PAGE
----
A crucial aspect of language processing is the binding of the head of a verb phrase to its arguments. At least two factors determine the processing complexity of unifying a verb phrase. One is the position–distance between the head and its arguments in a sentence. The second is the order of heads and arguments. There are several possible reasons for this, such as an additional processing cost of storing unbounded arguments, as well as an asymmetry in predictive power (the head is a stronger prior for arguments than vice versa). In our study we computed a complexity measure for each individual sentence in the experiment, based on a formal characterization of the processing consequences of simultaneous unbounded arguments. This complexity measure modulated activity in LIFG and LpMTG in a parametric way, strongly suggesting that these regions together play a crucial role in the unification of lexical elements (i.e., words) into an overall structural sentence configuration.

When studying the activation dynamics across the sentence in the different nodes of the supramodal unification network, we observed a particularly interesting pattern of results in LIFG and LpMTG. In these regions, activity increased toward the end of the sentence for left-branching structures. No such effect was observed in LIPL (see Figure 4). We calculated the maximum point of simultaneous unification of unbounded arguments (usually referred to as dependents for other phrases, e.g., noun phrase, than verb phrases), which occurred on average around halfway into our sentences. Furthermore, the left-branching complexity measure indexes sentences with many simultaneous non-attached constituents, a cost which increases with each non-attached constituent presented, until a culmination point around halfway into the sentences. Since the priors for unification are relatively low in left-branching dependencies compared to right-branching dependencies, increased activation is expected toward the later parts of the sentence, given the increased number of unbounded arguments. In addition to this online processing complexity, new elements to the sentence structure are incrementally added and maintained. Hence the overall complexity of the output of online parsing operations is highest at the end of the sentence. This seems to be especially reflected in the IFG activation. An additional novel finding is that the complexity effect had an earlier time course in LpMTG than in LIFG. Both areas contribute to syntactic processing (Hagoort & Indefrey, 2014; Matchin & Wood, 2020). The earlier complexity effect in LpMTG might also include the consequences of the online processing complexity, next to the full sentence complexity that seems to dominate LIFG. Another possibility is that there are physiological delays, for example, in the metabolic consequences of neural activity that we observe through the hemodynamic response, that differ across brain regions. This is something to keep in mind when interpreting the result of the FIR analysis, which does not assume any particular shape of the HRF. Further exploration using additional modalities might be warranted: We note that recent meta-analytic results on written, spoken, and signed language suggested posterior LIFG in particular as an amodal hub (see Trettenbrein et al., 2021).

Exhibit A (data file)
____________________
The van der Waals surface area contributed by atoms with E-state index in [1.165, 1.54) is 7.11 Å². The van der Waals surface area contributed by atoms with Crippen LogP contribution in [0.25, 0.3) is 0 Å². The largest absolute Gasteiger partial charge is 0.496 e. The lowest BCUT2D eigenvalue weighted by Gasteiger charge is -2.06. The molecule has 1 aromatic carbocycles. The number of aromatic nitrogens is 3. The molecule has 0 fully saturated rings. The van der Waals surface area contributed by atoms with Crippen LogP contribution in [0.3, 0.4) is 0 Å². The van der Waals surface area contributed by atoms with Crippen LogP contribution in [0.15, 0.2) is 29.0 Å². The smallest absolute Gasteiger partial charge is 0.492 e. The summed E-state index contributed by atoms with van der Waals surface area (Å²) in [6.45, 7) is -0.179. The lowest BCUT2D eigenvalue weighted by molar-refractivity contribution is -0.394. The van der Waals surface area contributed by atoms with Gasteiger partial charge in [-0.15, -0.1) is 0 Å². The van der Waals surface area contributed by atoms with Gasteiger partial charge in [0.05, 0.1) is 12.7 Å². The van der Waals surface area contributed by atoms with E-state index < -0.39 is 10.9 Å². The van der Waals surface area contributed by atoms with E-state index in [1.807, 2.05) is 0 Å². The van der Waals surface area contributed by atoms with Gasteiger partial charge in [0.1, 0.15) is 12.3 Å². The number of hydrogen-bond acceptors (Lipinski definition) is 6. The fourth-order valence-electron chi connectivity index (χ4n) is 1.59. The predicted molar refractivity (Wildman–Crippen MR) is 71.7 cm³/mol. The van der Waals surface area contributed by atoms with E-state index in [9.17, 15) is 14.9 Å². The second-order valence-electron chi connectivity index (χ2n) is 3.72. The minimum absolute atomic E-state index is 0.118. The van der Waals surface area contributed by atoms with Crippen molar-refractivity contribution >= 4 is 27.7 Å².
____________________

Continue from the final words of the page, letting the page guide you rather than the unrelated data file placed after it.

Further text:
Right-branching complexity produced stronger activation than left-branching complexity in LaTL. This could be due to the stronger expectations about upcoming lexical-semantic information in the former case. This view on LaTL contribution to structure building fits well with the current views on the anterior temporal lobe function within linguistic and conceptual processing more generally (Patterson et al., 2007). There is, furthermore, evidence that conceptual combinations are processed in the anterior temporal lobe (e.g., Baron & Osherson, 2011). In line with our view, Pallier et al. (2011) only observed structure building (as indexed by an increasing response to increasing constituent size) in LaTL for materials with real words, and not in a Jabberwocky condition, where only posterior temporal and inferior frontal regions were observed (see also Goucha & Friederici, 2015).